Well Kindles are still called Kindles. Kiln complained to Kiln about the name Kiln, but Kiln really didn’t seem bothered about it at all – whereas Kiln, as you can imagine, are really quite bothered about it. So Kiln aren’t going to change their name, particularly after an expensive rebranding, despite sniffy columns and comments in The Guardian which also include numerous people saying what a rubbish name Kiln is! This just leaves Kiln who have decided to disband, not because of the whole Kiln thing, but because as a collective they felt they’d run their course and want to continue working in theatre as individuals.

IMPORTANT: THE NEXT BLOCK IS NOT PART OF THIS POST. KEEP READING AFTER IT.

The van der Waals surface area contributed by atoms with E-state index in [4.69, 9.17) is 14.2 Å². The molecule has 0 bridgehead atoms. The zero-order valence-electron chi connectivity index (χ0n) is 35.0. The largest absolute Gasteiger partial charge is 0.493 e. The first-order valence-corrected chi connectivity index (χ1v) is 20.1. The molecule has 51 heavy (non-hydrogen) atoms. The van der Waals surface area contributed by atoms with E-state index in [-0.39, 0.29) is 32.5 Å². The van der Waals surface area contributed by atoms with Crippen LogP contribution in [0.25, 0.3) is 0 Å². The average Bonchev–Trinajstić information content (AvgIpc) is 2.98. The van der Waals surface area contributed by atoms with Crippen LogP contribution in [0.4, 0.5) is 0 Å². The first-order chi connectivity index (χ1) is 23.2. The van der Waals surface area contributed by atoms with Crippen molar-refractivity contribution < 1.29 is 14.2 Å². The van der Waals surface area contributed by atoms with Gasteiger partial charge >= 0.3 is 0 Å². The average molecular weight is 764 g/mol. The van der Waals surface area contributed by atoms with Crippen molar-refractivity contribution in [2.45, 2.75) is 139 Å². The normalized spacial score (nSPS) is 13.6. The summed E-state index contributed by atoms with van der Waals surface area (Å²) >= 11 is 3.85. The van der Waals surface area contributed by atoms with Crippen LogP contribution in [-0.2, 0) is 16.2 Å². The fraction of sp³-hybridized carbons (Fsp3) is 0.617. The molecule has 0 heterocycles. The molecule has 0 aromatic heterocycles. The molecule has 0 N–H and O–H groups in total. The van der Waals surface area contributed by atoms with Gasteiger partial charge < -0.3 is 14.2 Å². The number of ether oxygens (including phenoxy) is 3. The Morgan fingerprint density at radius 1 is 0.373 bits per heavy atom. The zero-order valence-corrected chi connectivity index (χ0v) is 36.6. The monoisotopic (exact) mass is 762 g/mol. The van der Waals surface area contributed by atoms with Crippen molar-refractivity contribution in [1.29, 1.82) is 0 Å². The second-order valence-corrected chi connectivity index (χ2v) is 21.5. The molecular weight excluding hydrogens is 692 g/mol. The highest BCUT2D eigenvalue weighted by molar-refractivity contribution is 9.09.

So if Kiln are disbanding does any of this matter? Well, The Tricycle didn’t know Kiln were disbanding when they decided to cohabit their name – maybe Kiln didn’t know they were disbanding at that point, so there is a lack of respect in the decision, which is upsetting, original Kiln are sinking in the search engines swamped by new Kiln.

On 22nd September Kiln are holding a valedictory walk from Birmingham University to a pub somewhere across some hills, I hope to join them and celebrate their achievements and wish them luck with whatever they do next – whatever they may call themselves.